Monday, June 11, 2007
Review: North and South
North and South by Elizabeth Gaskell, 2005, W. W. Norton & Company, 585 pages, Softcover, A Norton Critical Edition edited by Alan Shelston, ISBN 0-393-97908-3
Although North and South by Elizabeth Gaskell is a novel that deals with a complexity of social issues related to the industrialization of Victorian England, it is the development of Margaret and Mr. Thornton’s relationship that carries the day. At nineteen, Margaret Hale is forced to deal with a series of dramatic changes that effect her life, eventually transforming her into a young woman who can think and reason for herself regardless of social mores.
Having spent her whole life in the south of England, Margaret is devastated when she hears the news that she will have to leave her beloved home. After wrestling with his conscience, her father feels compelled to leave his small, pastoral parish in the south for a job tutoring in the industrial north.
The book, however, is not really about the two contrasting cultures of the north and south, so much as a coming-of-age story about a young Victorian woman, against the backdrop of rebelling mill workers, and how she must also wrestle with her conscience in the many conflicting situations that arise.
The story hinges on the word “change.” Margaret deals with the changing religious beliefs of her father and brother, the changing relationships between master/owner and worker/servant, and the changing expectations of family roles, among many other issues.
The story is also about changes that happen to Margaret. She is transplanted to a new home, city, and environment with different societal attitudes and mores; in fact, a radically different world, society is changing (the world is becoming more industrial), and those around her are changing and leaving.
From the story’s opening, Margaret deals with a series of changes that impact her life. Her cousin, who she grew up intimately with as a sister, marries and moves away. Soon after, Margaret receives a proposal of marriage, which she is unprepared for and takes her by surprise. Then her father announces they are to move. When she arrives in Milton, the changes seem to intensify and multiply, piling one on top of the other, overwhelming her and crushing her spirit until she collapses, her conscience shattered. It is only at this point, when she recognizes her esteem of Mr. Thornton’s good opinion, that she begins to let down her self-righteous facade and opens herself up for love.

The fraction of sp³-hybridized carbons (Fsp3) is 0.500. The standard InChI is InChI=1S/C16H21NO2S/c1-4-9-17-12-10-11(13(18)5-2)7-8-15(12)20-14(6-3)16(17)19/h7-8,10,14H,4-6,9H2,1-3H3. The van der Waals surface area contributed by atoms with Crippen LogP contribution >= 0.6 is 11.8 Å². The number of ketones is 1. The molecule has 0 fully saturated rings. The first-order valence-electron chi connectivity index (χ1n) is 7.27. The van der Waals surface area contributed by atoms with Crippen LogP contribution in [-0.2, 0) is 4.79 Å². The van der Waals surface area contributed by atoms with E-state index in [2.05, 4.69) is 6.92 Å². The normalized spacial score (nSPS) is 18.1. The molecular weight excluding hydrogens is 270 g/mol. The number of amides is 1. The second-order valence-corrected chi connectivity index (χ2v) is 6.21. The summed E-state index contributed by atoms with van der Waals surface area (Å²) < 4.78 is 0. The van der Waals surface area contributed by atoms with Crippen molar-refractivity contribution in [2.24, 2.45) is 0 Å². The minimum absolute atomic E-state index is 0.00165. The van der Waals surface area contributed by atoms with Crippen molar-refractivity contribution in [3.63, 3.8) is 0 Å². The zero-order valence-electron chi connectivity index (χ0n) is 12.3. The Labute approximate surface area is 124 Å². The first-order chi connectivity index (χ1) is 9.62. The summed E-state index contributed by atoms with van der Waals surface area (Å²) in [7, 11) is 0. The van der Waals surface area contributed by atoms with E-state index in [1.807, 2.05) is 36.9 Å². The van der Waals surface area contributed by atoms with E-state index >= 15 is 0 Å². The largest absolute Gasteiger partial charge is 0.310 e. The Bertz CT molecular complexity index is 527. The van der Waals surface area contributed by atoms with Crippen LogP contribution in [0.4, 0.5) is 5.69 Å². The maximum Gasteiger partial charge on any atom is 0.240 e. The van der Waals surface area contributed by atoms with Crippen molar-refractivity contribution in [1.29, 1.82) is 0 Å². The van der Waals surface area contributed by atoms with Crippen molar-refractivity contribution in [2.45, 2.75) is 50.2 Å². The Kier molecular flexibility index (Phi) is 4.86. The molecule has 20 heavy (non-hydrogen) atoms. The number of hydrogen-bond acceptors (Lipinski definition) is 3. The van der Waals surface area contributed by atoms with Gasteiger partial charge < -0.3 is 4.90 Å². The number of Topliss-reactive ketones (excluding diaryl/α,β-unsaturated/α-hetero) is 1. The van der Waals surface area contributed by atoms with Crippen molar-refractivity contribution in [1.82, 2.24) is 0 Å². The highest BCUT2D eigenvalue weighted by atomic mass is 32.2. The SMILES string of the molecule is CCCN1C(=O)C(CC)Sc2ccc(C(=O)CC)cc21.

North and South is a most remarkable book in that it generates discussion. It is a book of class distinctions, social mores, workers’ rights vs. owners’ rights, a woman struggling to live out Christian principles in a secular world, pride vs. humility, and much more.
It is about a woman who bucks the system, but not because of self-centered reasons, so much as striving to put Christian principles into action. While the backdrop is the workers rebelling against the “masters,” Margaret is rebelling against the social mores of class and gender, especially concerning the relationships between men and women and in particular regarding marriage. At nineteen, she is unsure of her feelings and thoughts and is struggling to make sense of it all. These multiple layers allow the reader to probe beyond the love story. While the social issues and especially the conflict between the owners and the workers may seem to take precedence; North and South is primarily a love story. It has been compared to Pride and Prejudice with greater depth because of the social issues.